The Airline We Love To HATE

‘I would NEVER fly Ryanair, they’re just horrible!’ declares my friend from London, decisively.
But every morning she gets up and takes the same Network Rail train from Croydon into London, I am not sure what the rail company is called. Does she know, or care? Does she happen to feel warmly affectionate towards their brand or their attitude towards their customers? Somehow I doubt it, as I remember how I used to be jammed liked cattle, face to armpit, 40 minutes a day every day for years (thank god, a long time ago…) She simply regards it as a way to get from A to B in an affordable, efficient and pretty much inevitable way. I can’t imagine her or any of the fellow travellers she is forced into intimate contact saying ‘I HATE Southern Railways, I am going to walk/get cabs in future!’, because that’s not how it works.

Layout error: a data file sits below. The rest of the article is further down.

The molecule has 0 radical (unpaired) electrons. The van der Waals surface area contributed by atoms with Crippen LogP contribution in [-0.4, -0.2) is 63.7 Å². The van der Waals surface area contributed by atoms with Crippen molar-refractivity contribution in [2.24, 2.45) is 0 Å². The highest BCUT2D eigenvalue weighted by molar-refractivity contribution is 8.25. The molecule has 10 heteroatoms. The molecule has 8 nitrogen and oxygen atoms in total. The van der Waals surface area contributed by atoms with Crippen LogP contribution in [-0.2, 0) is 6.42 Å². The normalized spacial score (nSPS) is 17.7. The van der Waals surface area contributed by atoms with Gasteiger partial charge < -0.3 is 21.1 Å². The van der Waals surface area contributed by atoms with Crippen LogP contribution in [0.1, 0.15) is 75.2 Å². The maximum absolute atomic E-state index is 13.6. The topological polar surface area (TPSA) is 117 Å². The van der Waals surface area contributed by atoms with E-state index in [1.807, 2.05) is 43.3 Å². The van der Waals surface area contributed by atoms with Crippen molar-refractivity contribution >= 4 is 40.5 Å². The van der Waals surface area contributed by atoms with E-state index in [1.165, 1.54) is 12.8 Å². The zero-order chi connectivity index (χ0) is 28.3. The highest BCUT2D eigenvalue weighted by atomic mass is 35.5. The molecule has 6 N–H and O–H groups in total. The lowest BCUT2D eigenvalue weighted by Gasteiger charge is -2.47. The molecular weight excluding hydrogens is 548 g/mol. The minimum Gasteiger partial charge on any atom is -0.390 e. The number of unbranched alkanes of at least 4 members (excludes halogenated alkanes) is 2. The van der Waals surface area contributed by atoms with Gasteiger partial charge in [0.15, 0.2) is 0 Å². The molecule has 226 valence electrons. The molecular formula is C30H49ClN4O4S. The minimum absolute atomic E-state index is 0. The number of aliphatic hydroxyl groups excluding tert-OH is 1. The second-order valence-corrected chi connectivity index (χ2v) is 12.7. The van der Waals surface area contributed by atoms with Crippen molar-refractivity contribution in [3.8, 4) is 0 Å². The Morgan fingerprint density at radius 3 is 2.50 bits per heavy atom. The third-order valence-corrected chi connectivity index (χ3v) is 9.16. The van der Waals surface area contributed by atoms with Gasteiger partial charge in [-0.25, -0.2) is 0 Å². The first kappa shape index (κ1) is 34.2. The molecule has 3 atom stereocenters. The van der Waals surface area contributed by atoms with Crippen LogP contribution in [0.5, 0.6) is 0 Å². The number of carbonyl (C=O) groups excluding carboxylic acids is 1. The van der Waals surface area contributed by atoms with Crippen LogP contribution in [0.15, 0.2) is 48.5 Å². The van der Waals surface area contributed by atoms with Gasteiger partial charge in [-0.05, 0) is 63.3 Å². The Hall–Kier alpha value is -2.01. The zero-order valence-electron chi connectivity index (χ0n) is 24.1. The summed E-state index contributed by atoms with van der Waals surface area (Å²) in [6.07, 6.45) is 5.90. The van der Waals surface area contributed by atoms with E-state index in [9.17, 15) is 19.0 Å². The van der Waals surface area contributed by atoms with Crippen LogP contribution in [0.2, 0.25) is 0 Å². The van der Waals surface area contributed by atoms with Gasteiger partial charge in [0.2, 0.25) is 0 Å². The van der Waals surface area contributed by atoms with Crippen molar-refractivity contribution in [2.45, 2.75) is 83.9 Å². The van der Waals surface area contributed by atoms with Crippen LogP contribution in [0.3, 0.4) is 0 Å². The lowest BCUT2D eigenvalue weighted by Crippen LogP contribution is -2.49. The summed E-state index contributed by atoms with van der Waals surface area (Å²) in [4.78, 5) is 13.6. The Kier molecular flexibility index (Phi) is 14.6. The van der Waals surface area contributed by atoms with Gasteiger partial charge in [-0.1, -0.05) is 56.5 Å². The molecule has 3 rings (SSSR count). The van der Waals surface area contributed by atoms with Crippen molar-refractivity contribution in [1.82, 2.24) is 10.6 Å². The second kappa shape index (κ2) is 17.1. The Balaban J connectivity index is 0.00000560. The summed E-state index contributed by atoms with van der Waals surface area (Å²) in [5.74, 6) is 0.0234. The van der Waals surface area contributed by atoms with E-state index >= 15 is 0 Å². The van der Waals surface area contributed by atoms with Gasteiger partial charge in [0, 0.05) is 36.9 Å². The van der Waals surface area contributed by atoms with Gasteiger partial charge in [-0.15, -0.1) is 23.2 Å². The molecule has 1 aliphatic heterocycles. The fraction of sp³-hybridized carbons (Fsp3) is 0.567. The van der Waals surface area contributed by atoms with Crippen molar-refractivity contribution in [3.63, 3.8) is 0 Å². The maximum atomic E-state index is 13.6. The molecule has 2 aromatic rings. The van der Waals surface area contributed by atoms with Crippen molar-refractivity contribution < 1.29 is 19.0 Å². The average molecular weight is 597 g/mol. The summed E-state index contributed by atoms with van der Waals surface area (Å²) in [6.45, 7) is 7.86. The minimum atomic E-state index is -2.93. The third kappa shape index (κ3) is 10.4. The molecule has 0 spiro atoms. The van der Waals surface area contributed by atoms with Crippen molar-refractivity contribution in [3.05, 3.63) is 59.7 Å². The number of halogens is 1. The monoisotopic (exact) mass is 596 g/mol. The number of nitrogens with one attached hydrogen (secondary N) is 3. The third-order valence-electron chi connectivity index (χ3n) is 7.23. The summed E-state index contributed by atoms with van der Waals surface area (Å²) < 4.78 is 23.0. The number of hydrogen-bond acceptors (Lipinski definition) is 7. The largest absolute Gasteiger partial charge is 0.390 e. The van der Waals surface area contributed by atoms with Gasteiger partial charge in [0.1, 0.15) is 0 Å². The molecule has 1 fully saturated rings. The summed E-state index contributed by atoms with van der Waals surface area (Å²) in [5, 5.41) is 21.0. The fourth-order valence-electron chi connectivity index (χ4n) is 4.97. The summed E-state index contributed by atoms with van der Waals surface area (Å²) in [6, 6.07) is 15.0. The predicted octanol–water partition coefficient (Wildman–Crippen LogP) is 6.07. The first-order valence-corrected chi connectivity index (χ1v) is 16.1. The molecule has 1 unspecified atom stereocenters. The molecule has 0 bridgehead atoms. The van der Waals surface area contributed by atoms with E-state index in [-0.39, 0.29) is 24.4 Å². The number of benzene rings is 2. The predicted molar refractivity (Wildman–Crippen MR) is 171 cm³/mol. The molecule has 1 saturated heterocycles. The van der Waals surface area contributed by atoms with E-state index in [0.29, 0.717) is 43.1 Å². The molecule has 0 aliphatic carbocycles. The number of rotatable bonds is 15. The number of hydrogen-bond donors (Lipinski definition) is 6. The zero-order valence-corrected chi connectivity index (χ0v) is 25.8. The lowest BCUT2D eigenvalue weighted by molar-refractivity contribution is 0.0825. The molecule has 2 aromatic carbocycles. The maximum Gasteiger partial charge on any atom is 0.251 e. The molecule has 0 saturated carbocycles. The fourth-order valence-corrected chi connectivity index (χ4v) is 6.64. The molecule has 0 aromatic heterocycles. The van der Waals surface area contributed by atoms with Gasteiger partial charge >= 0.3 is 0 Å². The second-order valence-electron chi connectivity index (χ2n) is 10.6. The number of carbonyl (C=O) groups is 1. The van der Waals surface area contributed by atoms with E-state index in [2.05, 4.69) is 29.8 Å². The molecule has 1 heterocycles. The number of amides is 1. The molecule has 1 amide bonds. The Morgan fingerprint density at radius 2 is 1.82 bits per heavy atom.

So get this, when I have to travel to meet clients and editors in London, I don’t book Ryanair because I embrace their marketing message, love their friendly staff, or have deep personal affection for that cute and cheeky Mr O’Leary. Nor because I enjoy playing ‘one bag roulette’, trying to keep up with necessary debit card requirements for cheap booking, or have a fondness for crap food and staggering up and down metal steps. I actually do it because its the cheapest and most effective way to get from A to B.

I book early when there are sales on, and am usually flexible about dates – I once got one of the almost-legendary 99c fares (MANY years back), but even though they are now a fond memory, over the past 3 years I have definitely found enough loss-leader flights that it must have cost them more in tax to fly me than I paid. So how can I complain? They’ve just made it even harder to evade booking fees, but I never pay them a cent more after booking is completed – weigh bags carefully, take my own food, and I don’t do scratchcards, Spainbitch only bets on a sure thing.